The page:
How different countries celebrate New Year

In South Africa they do fireworks and parties. Also, in Cape Town (the country’s second-largest city), people hold a special carnival. Groups sing and dance while wearing brightly coloured clothes and face paint. And different neighbourhoods in the city have their own unique clothes and colours.

In Denmark seeing a pile of broken dishes isn’t something to worry about. It’s usually left by a friend or family member and is actually a sign of good luck. People keep their broken dishes throughout the year for this special occasion.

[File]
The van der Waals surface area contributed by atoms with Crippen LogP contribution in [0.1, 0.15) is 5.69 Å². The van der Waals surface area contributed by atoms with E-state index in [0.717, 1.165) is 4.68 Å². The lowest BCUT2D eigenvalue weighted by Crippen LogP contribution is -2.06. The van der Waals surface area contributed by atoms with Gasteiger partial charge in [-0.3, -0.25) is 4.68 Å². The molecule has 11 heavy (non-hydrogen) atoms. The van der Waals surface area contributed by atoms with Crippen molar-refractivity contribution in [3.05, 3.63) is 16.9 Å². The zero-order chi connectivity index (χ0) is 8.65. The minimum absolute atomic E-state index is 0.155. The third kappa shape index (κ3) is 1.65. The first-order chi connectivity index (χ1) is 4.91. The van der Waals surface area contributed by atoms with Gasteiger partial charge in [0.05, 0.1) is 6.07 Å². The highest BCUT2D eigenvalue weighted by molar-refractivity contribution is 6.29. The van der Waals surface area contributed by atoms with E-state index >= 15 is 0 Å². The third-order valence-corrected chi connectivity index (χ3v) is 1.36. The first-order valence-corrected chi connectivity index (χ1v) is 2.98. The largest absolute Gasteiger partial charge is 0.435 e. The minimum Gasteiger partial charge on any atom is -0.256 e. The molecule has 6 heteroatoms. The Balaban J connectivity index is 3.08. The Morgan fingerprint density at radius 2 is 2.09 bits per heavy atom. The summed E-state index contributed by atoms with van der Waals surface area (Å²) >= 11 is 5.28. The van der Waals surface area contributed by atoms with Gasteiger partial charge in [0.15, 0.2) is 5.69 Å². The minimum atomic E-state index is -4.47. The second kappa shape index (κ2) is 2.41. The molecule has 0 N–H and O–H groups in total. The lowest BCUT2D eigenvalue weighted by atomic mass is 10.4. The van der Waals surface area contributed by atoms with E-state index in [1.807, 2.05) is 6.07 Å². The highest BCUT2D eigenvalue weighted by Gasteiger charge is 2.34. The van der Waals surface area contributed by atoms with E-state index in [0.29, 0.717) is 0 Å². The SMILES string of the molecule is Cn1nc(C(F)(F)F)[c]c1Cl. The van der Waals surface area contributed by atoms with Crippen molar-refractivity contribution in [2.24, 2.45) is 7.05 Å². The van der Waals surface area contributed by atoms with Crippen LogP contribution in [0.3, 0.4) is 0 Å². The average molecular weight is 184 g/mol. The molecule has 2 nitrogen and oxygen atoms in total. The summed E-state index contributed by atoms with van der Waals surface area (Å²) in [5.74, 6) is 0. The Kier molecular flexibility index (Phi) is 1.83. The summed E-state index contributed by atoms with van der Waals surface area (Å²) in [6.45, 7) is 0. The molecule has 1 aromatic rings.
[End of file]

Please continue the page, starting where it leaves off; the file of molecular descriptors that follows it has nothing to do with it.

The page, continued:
3. The popular tradition in Portugal involves eating 12 grapes (one for each month) as the clock strikes midnight on New Year’s Eve. But you have to try to finish them all before the final stroke rings out.

In Japan New Year celebration a three-day festival. It’s full of fun games, mountains of food and family visits. And one special New Year tradition is to place a decoration called kadomatsu outside your home. A kadomatsu is made of pine branches, bamboo, and plum twigs. It symbolizes good luck and is believed to help welcome good spirits into your home.

In Greece, January 1 is also the Festival of Saint Basil. Saint Basil was a man who lived long ago, but many people still follow his teachings. So lots of Greek people have extra-special traditions on this day. One of them is to make a cake called St. Basil’s Cake. A gold or silver coin is put in the cakre. Whoever gets the slice of cake with the coin can expect to have a year full of good luck.

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